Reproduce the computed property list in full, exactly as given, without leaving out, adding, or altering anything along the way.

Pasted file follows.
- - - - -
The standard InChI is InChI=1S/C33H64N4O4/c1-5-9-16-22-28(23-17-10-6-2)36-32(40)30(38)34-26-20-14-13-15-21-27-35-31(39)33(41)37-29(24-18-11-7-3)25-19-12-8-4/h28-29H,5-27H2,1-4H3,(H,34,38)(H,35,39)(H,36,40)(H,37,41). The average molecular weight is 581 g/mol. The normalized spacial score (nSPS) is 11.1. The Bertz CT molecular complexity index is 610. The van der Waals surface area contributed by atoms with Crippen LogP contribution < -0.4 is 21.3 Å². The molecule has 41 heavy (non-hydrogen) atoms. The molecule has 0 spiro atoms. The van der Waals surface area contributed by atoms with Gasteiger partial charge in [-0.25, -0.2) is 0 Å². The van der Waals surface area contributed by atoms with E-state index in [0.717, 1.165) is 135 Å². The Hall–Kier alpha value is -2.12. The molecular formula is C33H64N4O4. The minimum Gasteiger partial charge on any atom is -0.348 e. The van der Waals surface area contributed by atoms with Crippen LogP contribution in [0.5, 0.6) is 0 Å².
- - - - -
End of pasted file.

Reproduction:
The standard InChI is InChI=1S/C33H64N4O4/c1-5-9-16-22-28(23-17-10-6-2)36-32(40)30(38)34-26-20-14-13-15-21-27-35-31(39)33(41)37-29(24-18-11-7-3)25-19-12-8-4/h28-29H,5-27H2,1-4H3,(H,34,38)(H,35,39)(H,36,40)(H,37,41). The average molecular weight is 581 g/mol. The normalized spacial score (nSPS) is 11.1. The Bertz CT molecular complexity index is 610. The van der Waals surface area contributed by atoms with Crippen LogP contribution < -0.4 is 21.3 Å². The molecule has 41 heavy (non-hydrogen) atoms. The molecule has 0 spiro atoms. The van der Waals surface area contributed by atoms with Gasteiger partial charge in [-0.25, -0.2) is 0 Å². The van der Waals surface area contributed by atoms with E-state index in [0.717, 1.165) is 135 Å². The Hall–Kier alpha value is -2.12. The molecular formula is C33H64N4O4. The minimum Gasteiger partial charge on any atom is -0.348 e. The van der Waals surface area contributed by atoms with Crippen LogP contribution in [0.5, 0.6) is 0 Å².